More Protein in Snacks
Snack foods are a major dietary component for many U.S. consumers. Often these crunchy favorites are made from high-starch products such as corn flour. On average, these between-meal items consist of 3 to 5 percent protein, with the rest mostly carbohydrates, fats, and sweeteners.
Now a way has been found to increase the protein in foods such as breakfast cereals, corn puffs, cheese curls, and energy bars by up to 35 percent by adding whey proteins left over from cheesemaking. It wasn't easy for food technologists to figure out how to add more whey without reducing the crunchiness of the end product. But through trial and error, they found the right temperature and moisture at which to blend corn flour with whey protein isolate so that it would run through a twin-screw extruder and achieve the desired shape and consistency. This technology is available for licensing.
Charles I. Onwulata, USDA-ARS Dairy Processing and Products Research Unit, Wyndmoor, Pennsylvania; phone (215) 233-6497.
The annual predations of just five plant pests cost U.S. farmers nearly $3 billion annually in crop losses and control expenses. These "bad guys" are the Colorado potato beetle, corn rootworm, diamondback moth, green stinkbug, and silverleaf whitefly. Now, lab tests have shown that a bacterium called Chromobacterium suttsuga produces multiple toxins that kill the pests. It can be combined with other compounds and then applied to soil, plants, or seeds.
Since insect pests often develop resistance to synthetic insecticides, biological-control alternatives such as this can be an important cmponent of integrated pest-management programs.
Phyllis A. Martin, USDA-ARS Insect Biocontrol Laboratory, Beltsville, Maryland; phone (301) 504-6331.
Jeffrey R. Aldrich, USDA-ARS Chemicals Affecting Insect Behavior Laboratory, Beltsville, Maryland; phone (301) 504-8531.
A chance finding has shown that unused nitrate applied as fertilizer during crop production can take a long time to percolate through the soil to groundwater. This was confirmed during preparations for a new study on the movement of nitrate through soil. It apparently took nearly 30 years for nitrate applied during an experiment conducted from 1969 to 1974 to move through subsurface soils and reach a water table 60 feet below the soil surface.
In that earlier study, done on a 74-acre research site in western Iowa, researchers applied fertilizer to soil at 3 times the normal rate and then tracked its concentration and movement through soil for the next 10 years. Then, in 1996, scientists were preparing to monitor groundwater for a new experiment when they detected the nitrate 60 feet deep in the soil. To confirm that it was residue from the nitrate applied in 1969, they examined groundwater flow rates and ages and compared the depth of the concentration with streamflow records. This finding shows that it may take several decades to fully know the effects of farm practices—or improvements made to them.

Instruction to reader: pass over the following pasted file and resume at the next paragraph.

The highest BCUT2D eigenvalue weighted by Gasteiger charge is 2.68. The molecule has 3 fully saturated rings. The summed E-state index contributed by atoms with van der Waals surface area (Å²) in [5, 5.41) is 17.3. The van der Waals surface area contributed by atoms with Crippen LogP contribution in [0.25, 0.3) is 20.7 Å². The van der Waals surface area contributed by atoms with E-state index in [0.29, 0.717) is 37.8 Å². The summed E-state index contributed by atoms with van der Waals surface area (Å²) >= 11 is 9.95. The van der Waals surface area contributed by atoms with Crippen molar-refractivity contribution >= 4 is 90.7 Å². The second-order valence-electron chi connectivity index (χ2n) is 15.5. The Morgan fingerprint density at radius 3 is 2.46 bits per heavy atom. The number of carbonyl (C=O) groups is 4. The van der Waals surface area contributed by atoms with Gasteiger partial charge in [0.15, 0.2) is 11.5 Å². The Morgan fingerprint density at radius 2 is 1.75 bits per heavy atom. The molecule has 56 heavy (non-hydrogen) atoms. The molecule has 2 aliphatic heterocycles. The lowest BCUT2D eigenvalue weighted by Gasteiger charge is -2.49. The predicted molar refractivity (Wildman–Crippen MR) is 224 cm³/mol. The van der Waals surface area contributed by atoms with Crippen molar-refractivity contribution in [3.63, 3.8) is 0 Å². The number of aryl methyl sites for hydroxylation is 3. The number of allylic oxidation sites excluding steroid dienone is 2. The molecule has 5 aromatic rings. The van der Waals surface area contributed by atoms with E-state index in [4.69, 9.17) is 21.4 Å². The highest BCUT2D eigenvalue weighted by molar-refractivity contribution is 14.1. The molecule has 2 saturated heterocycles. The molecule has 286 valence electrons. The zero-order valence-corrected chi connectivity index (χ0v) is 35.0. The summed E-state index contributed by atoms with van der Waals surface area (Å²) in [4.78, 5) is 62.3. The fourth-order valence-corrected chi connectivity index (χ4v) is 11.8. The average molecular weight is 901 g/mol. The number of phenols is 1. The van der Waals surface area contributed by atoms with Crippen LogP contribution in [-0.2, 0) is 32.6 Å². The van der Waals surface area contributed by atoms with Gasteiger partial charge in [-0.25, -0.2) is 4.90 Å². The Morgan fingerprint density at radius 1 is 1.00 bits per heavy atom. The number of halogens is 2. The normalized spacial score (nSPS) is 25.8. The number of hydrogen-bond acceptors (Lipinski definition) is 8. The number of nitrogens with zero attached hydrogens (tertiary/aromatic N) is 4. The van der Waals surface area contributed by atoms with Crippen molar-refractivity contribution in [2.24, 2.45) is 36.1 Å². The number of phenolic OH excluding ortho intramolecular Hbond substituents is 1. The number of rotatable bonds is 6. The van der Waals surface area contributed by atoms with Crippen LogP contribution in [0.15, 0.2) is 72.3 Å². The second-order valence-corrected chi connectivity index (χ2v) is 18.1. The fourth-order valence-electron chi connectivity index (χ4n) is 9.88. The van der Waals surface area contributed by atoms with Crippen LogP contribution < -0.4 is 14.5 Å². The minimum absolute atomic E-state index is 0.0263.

Mark David Tomer and Michael R. Burkart, USDA-ARS National Soil Tilth Laboratory, Ames, Iowa; phone (515) 294-0213 [Tomer], (515) 294-5809 [Burkart].
Modified Grain Sorter Spots Mycotoxins
Many outside plants can be infested with fungi that produce potentially harmful compounds called mycotoxins. In favorable conditions, these fungi can infect crops such as corn, cottonseed, wheat, or peanuts, producing toxins that can cause serious illness in livestock and may be carcinogenic to humans. But detecting the fungi on large-volume crops like grain—and removing them—is a big challenge to commodity handlers.
Now an engineer has used near-infrared spectroscopy to transform a standard grain sorter into a fast, effective tool for detecting two important mycotoxins that occur in corn: aflatoxin, produced by some strains of Aspergillus flavus, and fumonisin, produced by Fusarium fungi. He added a pair of filters that correspond to two bands of infrared light needed to detect aflatoxin and fumonisin.
One pass through this modified sorter detected and removed 80 percent or more of corn infected with the two mycotoxins. And the sorter mistakenly rejected only 5 percent of uncontaminated corn instead of upwards of 10 percent.
Tom C. Pearson, USDA-ARS Grain Marketing and Production Research Center, Manhattan, Kansas; phone (785) 776-2729.
Donald T. Wicklow, USDA-ARS Mycotoxin Research Unit, Peoria, Illinois; phone (309) 681-6243.
"Science Update" was published in the June 2004 issue of Agricultural Research magazine.